At the time I thought, does she see what I cannot?

God has blessed me. God has blessed my family. But she did not know what she was talking about. She was a woman on the mainland of “normal” and I was drifting in the dinghy of “messed up life.”

Attachment disorder will do that to ya. It will put you out to sea with issues so devastating that Richard Parker starts to look like a tabby cat.

Love, if you hear adults, professionals, “experts,” tell you things that do not make sense, learn from my lonely voice.

Your children all have an equal right to live in peace, safety, and love. If one of those children threatens the safety of the others…

Yell loud at anyone who will listen. And don’t stop until you get the help you need.

You have a right to live free from the constant threat of harm.

And so do your wee ones.

When things break

Who can describe the sound?
The alarm of breaking china
Signals something–an ambulance
Or police car?

What if they did not come on time?
And the victim
Was trapped with
Both the criminal and the injury for years?

When you hear the sound
You think staccato things
Broken? Injury? Oh…broken injury
A redundancy of pain

In the face of a beautiful child
China round and smooth
Now lies in pieces

I can clean up pieces.

But I don’t
You and your sister do

Because I am trapped in a room
In a day
In a nightmare

Where a little girl believes
It is her fault
All her fault

When it is not
At all.

Matthew 25

First, you should know: I believe in a literal hell.

Not so much because the Bible alludes to it as because the world displays its existence in broken children, enslaved humans. Sudanese women getting whipped while men stand by and laugh.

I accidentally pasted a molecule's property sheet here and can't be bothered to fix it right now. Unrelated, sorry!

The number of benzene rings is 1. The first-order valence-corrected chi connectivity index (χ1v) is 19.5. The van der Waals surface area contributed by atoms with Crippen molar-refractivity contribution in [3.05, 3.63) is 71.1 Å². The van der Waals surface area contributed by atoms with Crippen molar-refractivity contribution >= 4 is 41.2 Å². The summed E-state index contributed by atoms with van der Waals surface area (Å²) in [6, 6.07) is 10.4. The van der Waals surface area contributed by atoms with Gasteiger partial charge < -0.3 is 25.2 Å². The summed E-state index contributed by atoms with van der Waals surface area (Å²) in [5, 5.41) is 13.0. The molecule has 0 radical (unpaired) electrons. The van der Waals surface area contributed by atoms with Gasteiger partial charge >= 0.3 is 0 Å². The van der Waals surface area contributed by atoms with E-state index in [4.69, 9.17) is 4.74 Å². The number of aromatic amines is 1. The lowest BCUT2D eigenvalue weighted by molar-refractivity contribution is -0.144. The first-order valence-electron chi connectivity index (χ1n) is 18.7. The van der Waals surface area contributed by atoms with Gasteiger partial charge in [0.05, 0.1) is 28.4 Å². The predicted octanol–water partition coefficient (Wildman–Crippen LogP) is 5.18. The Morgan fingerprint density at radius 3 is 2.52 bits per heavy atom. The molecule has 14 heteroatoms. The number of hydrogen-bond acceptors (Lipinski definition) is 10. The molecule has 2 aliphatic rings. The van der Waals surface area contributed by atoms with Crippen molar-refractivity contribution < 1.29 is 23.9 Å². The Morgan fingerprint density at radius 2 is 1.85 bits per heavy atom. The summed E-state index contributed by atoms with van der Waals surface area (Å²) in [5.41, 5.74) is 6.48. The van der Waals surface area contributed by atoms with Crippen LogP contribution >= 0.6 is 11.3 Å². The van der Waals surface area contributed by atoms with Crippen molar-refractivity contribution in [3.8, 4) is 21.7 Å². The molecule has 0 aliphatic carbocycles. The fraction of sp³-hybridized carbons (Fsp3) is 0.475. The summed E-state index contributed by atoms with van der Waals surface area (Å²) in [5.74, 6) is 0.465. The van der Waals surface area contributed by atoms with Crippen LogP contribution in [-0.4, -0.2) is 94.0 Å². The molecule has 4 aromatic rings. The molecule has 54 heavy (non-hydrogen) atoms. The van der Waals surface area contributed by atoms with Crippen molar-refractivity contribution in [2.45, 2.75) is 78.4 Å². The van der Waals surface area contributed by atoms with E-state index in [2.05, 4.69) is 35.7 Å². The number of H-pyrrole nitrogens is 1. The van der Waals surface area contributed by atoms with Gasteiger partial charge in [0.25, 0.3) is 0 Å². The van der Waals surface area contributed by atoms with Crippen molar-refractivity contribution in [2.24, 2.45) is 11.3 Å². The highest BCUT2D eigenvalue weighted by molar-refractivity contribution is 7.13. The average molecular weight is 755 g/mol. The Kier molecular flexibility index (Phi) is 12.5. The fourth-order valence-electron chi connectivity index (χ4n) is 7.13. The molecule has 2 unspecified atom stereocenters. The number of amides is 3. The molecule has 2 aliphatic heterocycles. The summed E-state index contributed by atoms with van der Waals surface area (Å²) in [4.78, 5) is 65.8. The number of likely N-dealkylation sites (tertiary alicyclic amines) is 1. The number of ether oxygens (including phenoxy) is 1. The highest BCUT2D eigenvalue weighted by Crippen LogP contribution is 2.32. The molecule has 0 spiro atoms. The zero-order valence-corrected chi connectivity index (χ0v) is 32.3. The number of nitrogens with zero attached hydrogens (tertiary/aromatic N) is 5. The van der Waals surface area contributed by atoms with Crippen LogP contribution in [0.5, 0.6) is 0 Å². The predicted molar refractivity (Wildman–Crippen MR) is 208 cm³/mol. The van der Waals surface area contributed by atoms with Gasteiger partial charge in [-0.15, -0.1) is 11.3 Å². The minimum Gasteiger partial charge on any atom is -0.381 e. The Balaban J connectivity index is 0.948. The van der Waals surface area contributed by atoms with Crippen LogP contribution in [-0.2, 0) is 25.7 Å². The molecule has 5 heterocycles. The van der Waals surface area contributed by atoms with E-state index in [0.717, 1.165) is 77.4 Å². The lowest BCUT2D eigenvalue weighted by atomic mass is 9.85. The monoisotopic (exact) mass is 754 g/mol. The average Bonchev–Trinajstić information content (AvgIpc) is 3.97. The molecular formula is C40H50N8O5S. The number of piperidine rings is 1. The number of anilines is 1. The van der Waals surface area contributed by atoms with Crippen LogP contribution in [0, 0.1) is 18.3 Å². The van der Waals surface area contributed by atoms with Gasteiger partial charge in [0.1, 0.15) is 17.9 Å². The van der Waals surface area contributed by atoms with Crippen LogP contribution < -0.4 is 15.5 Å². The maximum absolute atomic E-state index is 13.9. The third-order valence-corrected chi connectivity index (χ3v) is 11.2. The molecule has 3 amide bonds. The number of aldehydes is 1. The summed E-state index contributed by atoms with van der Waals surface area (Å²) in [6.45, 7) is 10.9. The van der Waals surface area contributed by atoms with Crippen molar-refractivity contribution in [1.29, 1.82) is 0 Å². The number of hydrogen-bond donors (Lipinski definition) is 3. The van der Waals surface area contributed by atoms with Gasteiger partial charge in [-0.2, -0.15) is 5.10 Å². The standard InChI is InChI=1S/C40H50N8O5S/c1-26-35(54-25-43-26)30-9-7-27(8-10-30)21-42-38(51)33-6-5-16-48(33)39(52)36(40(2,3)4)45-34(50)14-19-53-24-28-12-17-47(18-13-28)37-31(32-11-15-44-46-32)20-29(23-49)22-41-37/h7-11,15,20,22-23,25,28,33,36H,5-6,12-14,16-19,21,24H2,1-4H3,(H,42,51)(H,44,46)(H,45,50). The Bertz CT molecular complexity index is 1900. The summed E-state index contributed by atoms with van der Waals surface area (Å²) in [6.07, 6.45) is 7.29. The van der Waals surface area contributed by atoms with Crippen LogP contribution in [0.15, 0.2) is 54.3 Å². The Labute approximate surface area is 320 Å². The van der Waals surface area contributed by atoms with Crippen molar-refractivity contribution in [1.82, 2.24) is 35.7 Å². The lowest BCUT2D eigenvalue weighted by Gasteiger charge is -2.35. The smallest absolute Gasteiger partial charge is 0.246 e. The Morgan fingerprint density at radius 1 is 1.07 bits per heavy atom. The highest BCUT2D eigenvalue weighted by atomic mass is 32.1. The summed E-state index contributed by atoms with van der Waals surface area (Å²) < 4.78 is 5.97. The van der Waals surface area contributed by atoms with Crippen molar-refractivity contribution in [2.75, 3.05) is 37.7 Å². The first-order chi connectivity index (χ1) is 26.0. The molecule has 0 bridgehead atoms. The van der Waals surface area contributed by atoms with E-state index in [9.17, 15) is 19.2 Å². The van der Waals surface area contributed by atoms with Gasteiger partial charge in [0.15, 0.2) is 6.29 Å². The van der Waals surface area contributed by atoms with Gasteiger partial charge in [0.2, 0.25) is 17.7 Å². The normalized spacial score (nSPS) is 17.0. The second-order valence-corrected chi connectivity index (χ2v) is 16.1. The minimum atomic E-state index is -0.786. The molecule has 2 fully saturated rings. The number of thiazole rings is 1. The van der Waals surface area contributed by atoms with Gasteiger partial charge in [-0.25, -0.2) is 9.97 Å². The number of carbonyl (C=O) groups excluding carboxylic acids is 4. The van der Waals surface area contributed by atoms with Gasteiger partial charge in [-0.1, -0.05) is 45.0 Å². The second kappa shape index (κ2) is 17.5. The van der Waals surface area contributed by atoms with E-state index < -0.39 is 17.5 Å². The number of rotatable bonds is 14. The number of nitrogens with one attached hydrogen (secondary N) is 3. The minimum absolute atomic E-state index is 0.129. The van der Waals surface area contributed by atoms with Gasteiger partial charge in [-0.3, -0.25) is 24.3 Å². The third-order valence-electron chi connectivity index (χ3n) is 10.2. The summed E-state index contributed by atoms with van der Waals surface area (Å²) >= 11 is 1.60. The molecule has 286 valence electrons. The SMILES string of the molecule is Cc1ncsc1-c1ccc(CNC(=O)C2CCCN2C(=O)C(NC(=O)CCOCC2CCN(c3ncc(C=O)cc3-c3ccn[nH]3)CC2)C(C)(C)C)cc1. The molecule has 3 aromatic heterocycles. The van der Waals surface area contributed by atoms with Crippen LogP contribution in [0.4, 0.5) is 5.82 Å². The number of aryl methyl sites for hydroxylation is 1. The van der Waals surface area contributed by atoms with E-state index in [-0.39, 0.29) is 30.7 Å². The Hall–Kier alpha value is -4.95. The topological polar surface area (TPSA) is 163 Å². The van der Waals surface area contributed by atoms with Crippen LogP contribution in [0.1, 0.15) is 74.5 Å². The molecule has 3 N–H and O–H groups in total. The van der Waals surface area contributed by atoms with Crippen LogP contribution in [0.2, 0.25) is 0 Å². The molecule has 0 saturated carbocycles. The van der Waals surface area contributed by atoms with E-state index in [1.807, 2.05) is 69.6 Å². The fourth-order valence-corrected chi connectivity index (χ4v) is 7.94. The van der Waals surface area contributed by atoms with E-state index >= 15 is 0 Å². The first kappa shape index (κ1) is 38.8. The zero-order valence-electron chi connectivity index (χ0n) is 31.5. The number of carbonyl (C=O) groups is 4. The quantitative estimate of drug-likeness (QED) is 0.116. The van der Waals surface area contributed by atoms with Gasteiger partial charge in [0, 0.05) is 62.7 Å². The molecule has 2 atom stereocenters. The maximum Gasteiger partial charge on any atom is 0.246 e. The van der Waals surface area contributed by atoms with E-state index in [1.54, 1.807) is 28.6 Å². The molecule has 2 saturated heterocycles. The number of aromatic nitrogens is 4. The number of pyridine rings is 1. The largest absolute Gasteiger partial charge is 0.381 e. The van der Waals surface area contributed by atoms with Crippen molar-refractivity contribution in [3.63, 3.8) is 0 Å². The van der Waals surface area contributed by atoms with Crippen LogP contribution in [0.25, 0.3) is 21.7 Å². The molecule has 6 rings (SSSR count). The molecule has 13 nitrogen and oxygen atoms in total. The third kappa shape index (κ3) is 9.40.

There are pictures of hell within easy reach. To not believe in it is hubris.

And then there is the time I have spent there myself.

In the fall of 1996 I sat across the table from two small faces and watched them munch down the first of thousands of peanut butter sandwiches at our table.

We did this because of some rather poetic injunctions in the Bible about helping “orphans.” None more poetic than Jesus in Matthew 25.

He says “the righteous” will take in strangers and feed them peanut butter sandwiches. He says they will share of their safety, abundance, and nourishment with people who are the riskiest and least able to pay back such snacks and beverages.

He says they will give themselves. The cost is implicit in the risk.

But at the time it was just a couple of sandwiches. The humiliation, rejection, exposure, assault, and duplicity would take years to fully unravel.

The emotional cost remains steep.

And the words of Jesus still echo in my head–the least of these…you did unto me..

And if the least of these punch you in the stomach? Take your trust and abuse it?

The sorrow is a badly drawn tattoo along the sternum. And hell comes in the vertigo of watching those you cherish hurt.

Back to the table…

I must return to the table and find someone else hungry and thirsty and lowly like me.

It is a gift to know I am the least of these.

And your attention to my grief, a cup of clear water.

Thank you.

Casey Kasem’s Dilemma

I used to listen to him regularly. I bet at one time or another most Americans have.

All those years, if you had told me Mr. Kasem would end up dying of thirst and starvation and medical neglect, I would have been shocked.

And yet no one besides his wife seems shocked now?

Our country has become a full-on fulfillment of sci-fi dystopia. We fight and argue for hardened child-rapists and -murders to have the right to die of old age but we let our judges rule against basic rights for the dying.

The right to water should not be withheld.

The right to nourishment is so basic. And yet time and again the most fragile members of our society are starved and dehydrated to death.

Shame on us.

We neither acknowledge the pain of the dying nor the ultimate cost to our souls of suborning justice to lower a hospital bill.

But who will pay for our lost compassion and our broken souls?